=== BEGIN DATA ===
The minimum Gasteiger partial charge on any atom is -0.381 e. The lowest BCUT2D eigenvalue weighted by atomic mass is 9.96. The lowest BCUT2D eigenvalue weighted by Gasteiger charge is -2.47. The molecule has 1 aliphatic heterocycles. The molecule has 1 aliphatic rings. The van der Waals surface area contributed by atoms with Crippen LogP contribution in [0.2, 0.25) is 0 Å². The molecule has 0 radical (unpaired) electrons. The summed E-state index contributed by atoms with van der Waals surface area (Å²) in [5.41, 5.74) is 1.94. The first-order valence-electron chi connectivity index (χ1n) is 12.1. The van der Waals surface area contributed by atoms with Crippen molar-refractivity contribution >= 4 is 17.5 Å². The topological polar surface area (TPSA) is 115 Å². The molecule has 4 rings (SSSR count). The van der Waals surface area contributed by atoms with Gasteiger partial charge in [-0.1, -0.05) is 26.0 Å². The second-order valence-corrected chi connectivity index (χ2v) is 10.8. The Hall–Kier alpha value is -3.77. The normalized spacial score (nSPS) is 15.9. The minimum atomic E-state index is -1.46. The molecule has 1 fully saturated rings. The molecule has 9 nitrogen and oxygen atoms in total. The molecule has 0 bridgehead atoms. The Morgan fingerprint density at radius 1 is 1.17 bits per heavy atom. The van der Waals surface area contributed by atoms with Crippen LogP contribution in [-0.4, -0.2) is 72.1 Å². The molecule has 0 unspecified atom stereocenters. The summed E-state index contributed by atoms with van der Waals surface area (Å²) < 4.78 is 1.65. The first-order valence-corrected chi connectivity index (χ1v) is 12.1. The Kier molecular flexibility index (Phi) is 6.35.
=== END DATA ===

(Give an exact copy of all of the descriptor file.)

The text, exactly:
The minimum Gasteiger partial charge on any atom is -0.381 e. The lowest BCUT2D eigenvalue weighted by atomic mass is 9.96. The lowest BCUT2D eigenvalue weighted by Gasteiger charge is -2.47. The molecule has 1 aliphatic heterocycles. The molecule has 1 aliphatic rings. The van der Waals surface area contributed by atoms with Crippen LogP contribution in [0.2, 0.25) is 0 Å². The molecule has 0 radical (unpaired) electrons. The summed E-state index contributed by atoms with van der Waals surface area (Å²) in [5.41, 5.74) is 1.94. The first-order valence-electron chi connectivity index (χ1n) is 12.1. The van der Waals surface area contributed by atoms with Crippen molar-refractivity contribution >= 4 is 17.5 Å². The topological polar surface area (TPSA) is 115 Å². The molecule has 4 rings (SSSR count). The van der Waals surface area contributed by atoms with Gasteiger partial charge in [-0.1, -0.05) is 26.0 Å². The second-order valence-corrected chi connectivity index (χ2v) is 10.8. The Hall–Kier alpha value is -3.77. The normalized spacial score (nSPS) is 15.9. The minimum atomic E-state index is -1.46. The molecule has 1 fully saturated rings. The molecule has 9 nitrogen and oxygen atoms in total. The molecule has 0 bridgehead atoms. The Morgan fingerprint density at radius 1 is 1.17 bits per heavy atom. The van der Waals surface area contributed by atoms with Crippen LogP contribution in [-0.4, -0.2) is 72.1 Å². The molecule has 0 unspecified atom stereocenters. The summed E-state index contributed by atoms with van der Waals surface area (Å²) < 4.78 is 1.65. The first-order valence-corrected chi connectivity index (χ1v) is 12.1. The Kier molecular flexibility index (Phi) is 6.35.